MS MR Take It to the Stage (Not Without Difficulties)
MS MR are scheduled to perform Wednesday, April 23 at the Marquee Theatre in Tempe.
Courtesy of the artist
It's a beautiful thing when the pieces fall into place. For Lizzy Plapinger and Max Hershenow, the creative forces behind MS MR, the New York-based synth-pop duo currently supporting Grouplove on a nationwide tour, serendipity was strong at work during the band's inception. While studying at Vassar College, Plapinger having majored in media studies and Hershenow in urban studies, both members juggled extracurricular artistic endeavors that contributed to MS MR's direction. It was their academic pursuits, however, that were more key to the band's foundation than anything else.
"They sound like quite different focuses, but they were both interdisciplinary majors," Plapinger says. "The theory that we learned in college, especially about media and medium, really played a pretty important impact on the aesthetic and vision of the project."
That's not to discredit their art, however: Plapinger founded the renown Neon Gold record label with childhood friend Derek Davies, and Hershenow, a dancer, produced music to which he could choreograph. It wasn't until six months after their graduation that they came together to form MS MR, as relative strangers. In other contexts, such unfamiliarity could spell disaster, but it played well in the duo's favor.
"We didn't even know each other when we started making music, but the fact that we had that shared background sort of [led us to] a similar method and approach," Hershenow says. "It's not always the same way of thinking about things, but definitely a similar way of talking about them and approaching them. We didn't have to spend so much time talking about what we wanted it to sound like -- we could just really write the music and it just happened."
Making music that's as infectious and driving as MS MR's isn't a quick process. Of all the challenges a budding band can face, Plapinger and Hershenow found themselves up against an unlikely foe: themselves. The layered music they had written and recorded didn't translate to the stage without effort, an indication that they had capable material on their hands, even if getting it in front of people required finessing.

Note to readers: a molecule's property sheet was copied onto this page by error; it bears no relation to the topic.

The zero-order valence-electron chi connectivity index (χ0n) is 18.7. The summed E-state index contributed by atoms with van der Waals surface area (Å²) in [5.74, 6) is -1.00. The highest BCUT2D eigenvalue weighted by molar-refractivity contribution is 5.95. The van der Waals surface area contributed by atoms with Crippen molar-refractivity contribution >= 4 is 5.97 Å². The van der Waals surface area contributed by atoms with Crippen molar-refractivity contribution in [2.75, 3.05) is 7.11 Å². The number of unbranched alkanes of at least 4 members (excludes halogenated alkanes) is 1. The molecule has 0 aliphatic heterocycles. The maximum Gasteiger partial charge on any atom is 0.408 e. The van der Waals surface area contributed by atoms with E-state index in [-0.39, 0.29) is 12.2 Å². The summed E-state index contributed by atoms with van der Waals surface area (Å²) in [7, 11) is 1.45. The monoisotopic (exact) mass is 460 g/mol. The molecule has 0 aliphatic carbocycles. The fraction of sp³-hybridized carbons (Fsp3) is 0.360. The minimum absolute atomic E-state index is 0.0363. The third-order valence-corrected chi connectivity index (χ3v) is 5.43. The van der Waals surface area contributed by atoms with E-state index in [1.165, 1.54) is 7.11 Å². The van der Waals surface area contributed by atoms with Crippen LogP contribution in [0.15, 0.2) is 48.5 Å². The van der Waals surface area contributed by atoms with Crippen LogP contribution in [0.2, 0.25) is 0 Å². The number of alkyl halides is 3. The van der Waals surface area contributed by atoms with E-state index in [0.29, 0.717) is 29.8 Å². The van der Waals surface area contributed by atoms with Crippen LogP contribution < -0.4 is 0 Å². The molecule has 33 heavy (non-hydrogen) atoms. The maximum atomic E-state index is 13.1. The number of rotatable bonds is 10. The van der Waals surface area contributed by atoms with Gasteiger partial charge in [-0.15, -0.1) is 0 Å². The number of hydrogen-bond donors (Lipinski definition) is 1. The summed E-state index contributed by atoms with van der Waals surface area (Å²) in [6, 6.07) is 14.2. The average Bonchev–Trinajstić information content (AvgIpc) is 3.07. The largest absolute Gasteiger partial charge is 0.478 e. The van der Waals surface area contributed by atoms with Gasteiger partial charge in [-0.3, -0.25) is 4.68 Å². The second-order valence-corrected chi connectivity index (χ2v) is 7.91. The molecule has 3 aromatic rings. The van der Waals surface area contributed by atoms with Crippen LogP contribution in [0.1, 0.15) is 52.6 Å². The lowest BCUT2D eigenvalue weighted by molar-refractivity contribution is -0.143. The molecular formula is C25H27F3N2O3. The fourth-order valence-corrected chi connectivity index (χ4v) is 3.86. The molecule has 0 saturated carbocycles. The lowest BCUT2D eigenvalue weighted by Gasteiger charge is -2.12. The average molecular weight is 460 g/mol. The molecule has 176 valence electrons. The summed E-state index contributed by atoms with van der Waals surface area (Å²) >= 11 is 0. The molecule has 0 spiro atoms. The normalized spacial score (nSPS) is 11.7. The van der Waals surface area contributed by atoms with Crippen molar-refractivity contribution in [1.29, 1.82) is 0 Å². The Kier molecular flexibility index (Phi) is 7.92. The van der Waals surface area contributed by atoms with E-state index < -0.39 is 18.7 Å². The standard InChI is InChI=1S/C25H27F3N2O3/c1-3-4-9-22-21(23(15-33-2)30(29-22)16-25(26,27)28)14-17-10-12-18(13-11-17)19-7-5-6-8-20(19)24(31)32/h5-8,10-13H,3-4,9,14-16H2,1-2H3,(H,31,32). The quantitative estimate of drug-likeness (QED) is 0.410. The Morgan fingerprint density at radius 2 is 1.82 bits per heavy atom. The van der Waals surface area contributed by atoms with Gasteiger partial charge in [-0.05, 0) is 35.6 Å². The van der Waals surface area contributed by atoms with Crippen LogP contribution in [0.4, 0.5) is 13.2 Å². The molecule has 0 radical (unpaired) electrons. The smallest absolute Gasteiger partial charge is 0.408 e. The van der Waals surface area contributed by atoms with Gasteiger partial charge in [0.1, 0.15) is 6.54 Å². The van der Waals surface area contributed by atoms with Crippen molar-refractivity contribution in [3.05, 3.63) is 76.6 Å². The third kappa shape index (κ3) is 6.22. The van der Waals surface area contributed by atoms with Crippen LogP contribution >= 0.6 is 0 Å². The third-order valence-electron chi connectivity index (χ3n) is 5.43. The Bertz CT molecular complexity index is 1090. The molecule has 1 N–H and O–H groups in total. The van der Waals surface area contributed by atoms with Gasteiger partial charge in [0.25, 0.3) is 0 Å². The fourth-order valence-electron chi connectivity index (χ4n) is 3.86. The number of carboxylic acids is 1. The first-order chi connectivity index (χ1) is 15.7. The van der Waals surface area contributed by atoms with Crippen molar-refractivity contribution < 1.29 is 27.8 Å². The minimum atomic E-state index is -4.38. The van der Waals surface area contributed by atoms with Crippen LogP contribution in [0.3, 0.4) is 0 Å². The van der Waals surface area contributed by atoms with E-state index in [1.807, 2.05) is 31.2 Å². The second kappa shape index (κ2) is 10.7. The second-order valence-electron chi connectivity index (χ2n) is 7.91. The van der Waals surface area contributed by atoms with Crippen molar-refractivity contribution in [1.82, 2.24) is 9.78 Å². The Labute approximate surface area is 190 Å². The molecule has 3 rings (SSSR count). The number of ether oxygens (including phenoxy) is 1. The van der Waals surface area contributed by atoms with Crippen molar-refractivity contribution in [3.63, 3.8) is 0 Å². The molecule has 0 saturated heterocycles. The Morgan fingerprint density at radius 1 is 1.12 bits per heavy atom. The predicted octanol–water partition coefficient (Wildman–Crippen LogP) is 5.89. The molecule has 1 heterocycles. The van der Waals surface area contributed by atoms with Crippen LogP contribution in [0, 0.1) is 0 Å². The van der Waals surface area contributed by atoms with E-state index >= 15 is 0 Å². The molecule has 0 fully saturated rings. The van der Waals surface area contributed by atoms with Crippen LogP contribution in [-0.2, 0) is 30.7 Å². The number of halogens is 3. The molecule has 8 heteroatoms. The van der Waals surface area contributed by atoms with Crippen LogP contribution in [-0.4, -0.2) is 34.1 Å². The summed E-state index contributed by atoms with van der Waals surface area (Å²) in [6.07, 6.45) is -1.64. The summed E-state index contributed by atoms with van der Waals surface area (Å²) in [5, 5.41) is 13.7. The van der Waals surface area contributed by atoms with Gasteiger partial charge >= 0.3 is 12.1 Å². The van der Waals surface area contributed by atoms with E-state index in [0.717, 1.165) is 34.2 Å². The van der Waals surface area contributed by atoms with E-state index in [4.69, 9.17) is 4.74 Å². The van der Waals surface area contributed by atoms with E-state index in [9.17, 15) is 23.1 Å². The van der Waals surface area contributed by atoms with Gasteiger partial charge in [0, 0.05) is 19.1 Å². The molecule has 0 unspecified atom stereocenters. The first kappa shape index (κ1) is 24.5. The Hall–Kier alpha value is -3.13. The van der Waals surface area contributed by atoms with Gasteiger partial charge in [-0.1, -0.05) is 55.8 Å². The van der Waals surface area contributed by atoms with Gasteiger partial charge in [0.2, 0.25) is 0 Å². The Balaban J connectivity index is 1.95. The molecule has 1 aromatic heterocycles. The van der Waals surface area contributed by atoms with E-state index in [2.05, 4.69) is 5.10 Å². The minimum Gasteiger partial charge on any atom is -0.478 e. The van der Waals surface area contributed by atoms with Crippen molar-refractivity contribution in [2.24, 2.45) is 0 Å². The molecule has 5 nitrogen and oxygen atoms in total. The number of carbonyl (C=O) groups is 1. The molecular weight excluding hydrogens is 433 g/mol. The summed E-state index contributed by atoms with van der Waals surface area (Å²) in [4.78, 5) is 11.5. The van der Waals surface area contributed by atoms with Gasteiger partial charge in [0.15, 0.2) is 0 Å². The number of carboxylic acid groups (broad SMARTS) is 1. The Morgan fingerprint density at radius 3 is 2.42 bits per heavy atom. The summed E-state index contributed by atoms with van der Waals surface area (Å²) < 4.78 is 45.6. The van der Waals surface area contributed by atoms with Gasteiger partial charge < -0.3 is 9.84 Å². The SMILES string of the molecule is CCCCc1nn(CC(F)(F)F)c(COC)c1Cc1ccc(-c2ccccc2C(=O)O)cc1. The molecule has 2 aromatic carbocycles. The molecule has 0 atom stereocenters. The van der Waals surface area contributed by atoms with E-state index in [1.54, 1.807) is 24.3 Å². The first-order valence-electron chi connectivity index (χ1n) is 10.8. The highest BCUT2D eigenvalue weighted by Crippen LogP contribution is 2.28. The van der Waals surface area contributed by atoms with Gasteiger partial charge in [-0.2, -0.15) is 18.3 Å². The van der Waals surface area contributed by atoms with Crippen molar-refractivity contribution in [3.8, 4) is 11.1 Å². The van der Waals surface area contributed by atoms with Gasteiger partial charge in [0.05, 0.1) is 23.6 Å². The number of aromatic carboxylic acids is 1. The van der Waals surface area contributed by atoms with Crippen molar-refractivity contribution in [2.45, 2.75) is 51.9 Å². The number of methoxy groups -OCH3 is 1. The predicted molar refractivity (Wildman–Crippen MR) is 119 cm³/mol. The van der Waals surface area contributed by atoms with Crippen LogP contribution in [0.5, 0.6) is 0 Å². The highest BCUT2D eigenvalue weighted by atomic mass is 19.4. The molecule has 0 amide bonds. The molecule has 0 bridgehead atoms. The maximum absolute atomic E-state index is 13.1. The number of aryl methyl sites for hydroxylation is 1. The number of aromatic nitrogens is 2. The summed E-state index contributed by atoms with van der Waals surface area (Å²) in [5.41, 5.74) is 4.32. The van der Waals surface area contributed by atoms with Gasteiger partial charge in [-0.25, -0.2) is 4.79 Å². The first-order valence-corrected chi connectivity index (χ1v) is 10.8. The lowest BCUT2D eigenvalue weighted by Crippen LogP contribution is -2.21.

"When Max and I started writing the record, we didn't know what the project would become. So when we decided to start playing shows, [we had to figure out] how we were going to bring the vicious nature of the music to a live setting," Plapinger says. "We didn't want to do the two of us onstage with a laptop -- that would kind of undermine the music -- so immediately we knew we wanted to build a band around this project. It took a lot of time."
Though they formed four years ago, it took a full year and a half before they released any music. The pair was taking its time to hone a sound and learn the ropes. Plapinger and Hershenow are still growing, however, proving they're wildly capable with the resources they gather along the way.
"The challenge was that Max and I are very emotional and visceral writers, and that comes first, but we're not very technical," Plapinger says. "Sometimes we would have an idea and we knew what we wanted it to sound like but we didn't have the experience to know exactly how to execute it, and that was something we had to learn how to overcome in the process -- figuring it out on our own or learning it when we went through the mixing process. What we pride ourselves on is that we can achieve a lot without that technical capability."
MS MR is scheduled to perform Wednesday, April 23, at the Marquee Theatre in Tempe.
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